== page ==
Code, nerd culture and humor from Greg Knauss.

So Joanne and I are at the circus and standing in line for popcorn and off to the side is this woman with a monkey hand-puppet.

The monkey waves at me.

"Hi, there!" I say. "Ha ha!"

"Hi, there!" lip-syncs the monkey, the woman speaking through pursed lips. "Ha ha."

I raise an eyebrow at Joanne.

"Hi, there!" says the monkey again, this time it's voice deeper. "Ha ha!" The monkey looks at the woman holding it and they nod at each other.

I smile nervously and say, "Heh heh hee heh."

The monkey says, "Heh heh hee heh."

It's at this point that I notice that the woman doesn't work for the circus.

I would have asked her now many people she'd killed, but I was afraid the monkey would know.

So you can see how it's weird. Things aren't lining up. They look fine when taken individually, when you're right up against them, but when you take a step back and look at everything at once, they don't line up.

I just saw "Swimming With Sharks." The titles are white on black, and underneath the part where it says "Written & Directed By" is the name of a high-school friend of mine, George Huang. It opens nationally May 12th.

So you can see how it's weird.

George was one of those guys that you suspected was really going to hit it big or end up slinging hash during the night shift at Ed's Food Emporium. He was tremendously smart, but a little undirected. He played guitar, skipped class, got good grades and dropped his pants in front of the entire auditorium during his candidacy for class president. He was the first person to ever offer me a beer, though he said that if I didn't want it, no big deal. His laugh goes "HAWHAWHA," but judging from his NPR interview, he's made it a little more radio friendly.

So you can see how it's weird.

The movie itself is... enjoyable. It drags a bit in a few places and Michelle Forbes is too cold to play Dawn, but it's well-made and Kevin Spacey is fantastic. It's a hell of an achievement for a 27-year-old.

But it's angry. Very, very angry. All the reviews, the first thing they say is "George is angry." In the film, a producer's personal assistant takes him hostage and tortures him. George, incidentally, was a PA for several years. I think the New York Times called "Swimming With Sharks" a "howl of rage."

But it's George.

So you can see how it's weird.

So I pull up to a stop light and sitting next to and slightly ahead of me is a Chevy Caprice Classic. It's "cream," I believe the color is called, and has a Stanford sticker on the back window. There's a box of Kleenex on the rear shelf.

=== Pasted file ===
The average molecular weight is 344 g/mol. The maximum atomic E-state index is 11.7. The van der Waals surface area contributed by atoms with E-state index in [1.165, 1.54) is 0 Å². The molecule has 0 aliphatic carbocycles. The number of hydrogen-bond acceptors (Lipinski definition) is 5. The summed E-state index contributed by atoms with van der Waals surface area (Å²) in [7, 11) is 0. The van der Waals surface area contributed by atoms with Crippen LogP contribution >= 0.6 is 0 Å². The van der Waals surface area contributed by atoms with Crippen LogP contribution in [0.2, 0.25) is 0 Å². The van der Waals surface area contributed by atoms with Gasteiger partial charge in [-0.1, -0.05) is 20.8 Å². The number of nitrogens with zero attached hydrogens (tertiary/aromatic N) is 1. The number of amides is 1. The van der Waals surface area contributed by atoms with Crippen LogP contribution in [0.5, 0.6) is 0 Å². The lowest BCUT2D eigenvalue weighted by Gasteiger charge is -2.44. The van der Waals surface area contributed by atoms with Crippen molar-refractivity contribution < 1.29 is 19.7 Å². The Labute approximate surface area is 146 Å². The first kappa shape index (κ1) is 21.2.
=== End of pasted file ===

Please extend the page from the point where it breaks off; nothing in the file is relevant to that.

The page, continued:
And in fact the only thing at all out of the ordinary about this car is that it's filled with four Tibetan monks, all with shaved heads and dressed in bright orange robes.

I waved, but they didn't see me.

So it's getting on towards nine o'clock and I'm finally dragging myself out of work and down to the car and it's been twelve hours since I left my apartment in the morning and I've still got an hour's drive ahead of me and it occurs to me that I'm an idiot.

It's dark out, and damp. Fog is spread across the sky.

I say, "Blugh" to the parking lot.

And suddenly, above me, a stream of sparks ignites. Yellow- gold sparks, with occasional plumes of red, arching down and away, cutting easily thorough the gloom. Shhhh-bang-shhhh-bang-shhh.

I stand staring up at it when it beings to turn, leveling off and doubling back on itself, rising.

The El Toro Air Show is this weekend and the pilots have been practicing all sorts of tricks -- loops, rolls, fly-bys -- but this is the first time I've seen fireworks, moving and twisting like fireworks can't. It's beautiful, and I'm glad I get to see it.

But, really, I'm still an idiot.

Hi there! My name's GREG KNAUSS and I like to make things.

Some of those things are software (like Romantimatic), Web sites (like the Webby-nominated Metababy and The American People) and stories (for Web sites like Suck and Fray, print magazines like Worth and Macworld, and books like "Things I Learned About My Dad" and "Rainy Day Fun and Games for Toddler and Total Bastard").

My e-mail address is I'd love to hear from you!

This site is powered by Movable Type. Spot graphics provided by Thomas, Michael and Peter Knauss.